Summary Chapter 1, Introduction (Mattias Fritz)

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National Health Programs: Three Examples

The United Kingdom – The National Health Service (533-536)

Great Britain’s National Health Service (NHS) provides health care to all British residents. The general practitioner (GP) serves as gatekeeper to the health care system and purchase medical care for their patients. The GPs participate in primary care groups (PCGs), which receive capitated funding from the government and are responsible for most health care services for their patients (about 100 000 patient per PCG). The providers are mainly hospitals. The incentives for efficiency and a responsive system come as providers compete for contracts with purchasers. However, this purchaser/provider system does not work that well. In many market there are too few hospitals to allow meaningful competition.

The U.K. keeps its health care expenditures low due to limits on the availability of new technologies and waiting lists, which ration specialty care. Though, patients have relatively easy access to primary and emergency care.

Germany (536-540)

In the German system, all working persons are required to have health insurance with costs divided equally between employer and employee. Approximately 88 percent of Germans have social health insurance, 10 percent have private insurance, and the remaining 2 percent receive free care, for some reason.

Each level of government has specific responsibilities in the German system:

  • The central government passes legislation on policy and jurisdiction.

  • State government are responsible for hospital planning, managing state hospitals, and supervising the sickness funds and physician associations.

  • Local government manage local hospitals and public health programs.

German has achieved a favourable record along other criteria. It has a publicly funded system with virtually universal coverage but has avoided queues and extensive government intrusion.

However, costs per capita have been increasing faster than the income per capita, which lead to reforms. Since 1993 there is a supply-side competition and members can choose among a range of sickness funds.

South Korea (pp 540-541)

1977, less than 10 percent of the population had health insurance. 1989, however, South Korea had a universal coverage to a system that maintained private provision of health care with fee-for-service reimbursement.

In 1977, South Korea required all firms with more than 500 employees to establish insurance societies to provide specific health care benefits. A second scheme for government employees, teachers, dependents of soldiers, and pensioners was phased in under another law. Similarly, the self-employed, farmers, fishermen, and other occupational groups were phased in under a third program. Finally, low-income individuals were covered by public insurance similar to Medicaid.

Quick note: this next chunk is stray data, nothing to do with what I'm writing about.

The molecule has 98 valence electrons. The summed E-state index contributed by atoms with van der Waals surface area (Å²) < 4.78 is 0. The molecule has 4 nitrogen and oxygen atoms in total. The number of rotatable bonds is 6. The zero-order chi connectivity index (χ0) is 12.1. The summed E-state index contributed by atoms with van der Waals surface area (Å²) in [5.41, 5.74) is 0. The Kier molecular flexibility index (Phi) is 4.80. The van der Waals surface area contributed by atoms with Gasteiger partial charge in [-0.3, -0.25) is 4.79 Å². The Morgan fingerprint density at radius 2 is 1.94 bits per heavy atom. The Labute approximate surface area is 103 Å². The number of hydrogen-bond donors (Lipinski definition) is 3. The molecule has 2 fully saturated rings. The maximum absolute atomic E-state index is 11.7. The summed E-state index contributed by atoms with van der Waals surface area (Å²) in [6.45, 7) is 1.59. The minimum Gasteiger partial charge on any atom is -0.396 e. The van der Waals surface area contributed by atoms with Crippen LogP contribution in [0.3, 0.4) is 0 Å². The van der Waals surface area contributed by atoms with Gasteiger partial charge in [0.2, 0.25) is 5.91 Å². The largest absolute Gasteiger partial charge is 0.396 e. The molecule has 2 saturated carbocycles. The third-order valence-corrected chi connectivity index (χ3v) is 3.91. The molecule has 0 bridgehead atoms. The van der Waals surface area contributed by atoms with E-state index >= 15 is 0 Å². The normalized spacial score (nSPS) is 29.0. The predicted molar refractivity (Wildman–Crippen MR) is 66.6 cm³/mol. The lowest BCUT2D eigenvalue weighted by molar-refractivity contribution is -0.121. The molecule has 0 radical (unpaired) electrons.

The cost-containment strategies rely mainly on fee controls and high coinsurance rates (20 percent for hospital inpatient and 30 to 55 percent for outpatient care).

The copayments did not reduce spending of health care, because patients and providers reacted rationally by offsetting the reduced contacts with more service per visit.

The Canadian Health Care System (pp 541-548)

In Canada, each of the ten provinces and tree territories administer a comprehensive and universal program that is partially supported by grant from the federal government. Coverage must be universal, comprehensive, and portable, meaning patient can use the system anywhere in Canada. There are no financial barriers to access, and patients have free choice in the selection of providers. Though, Canada spends less money than the U.S., provides more service, and its mortality rate is superior. Proposed reasons for this are:

  • Physicians’ fees result from negation between physicians’ organisations and the provincial government. Physician cannot evade the fee controls by charging extra.

  • Hospitals costs are regulated by the provinces through budgets.

  • Occupancy rates are higher in Canadian hospitals.

  • The provinces have limited the capital costs associated with expensive new technologies.

  • The administrative cost were $300 more per capita in the U.S. than in Canada.

  • U.S. medical patients received 22 percent more tests despite similar technologies.

Defenders of the U.S. approach claim that the waiting and queues found in Canada would be unacceptable to many U.S. patients. The gap between U.S. and Canada may also be explained by a:

  • failure to account for Canadian hospitals´ capital costs

  • larger proportion of elderly in the U.S.

  • higher level of spending on research and development in the U.S.

Differences in Health Care Spending across Countries (pp 548-551)

Defining the share of national income spent on health care as s, the quantity as Q, the price as P and the national income as Y, we find that: s=PQ/Y

Copayments variables tend to be insignificant and this casts serious doubt on the ability of market-based methods to reduce costs.

Conclusions (p 551)

National health system appears to reduce health spending. However, careful analysis across alternative systems must impute the additional time costs, as well as the possibly lower quality of care in National Health Service systems, before deciding conclusively on the full costs of alternative systems.

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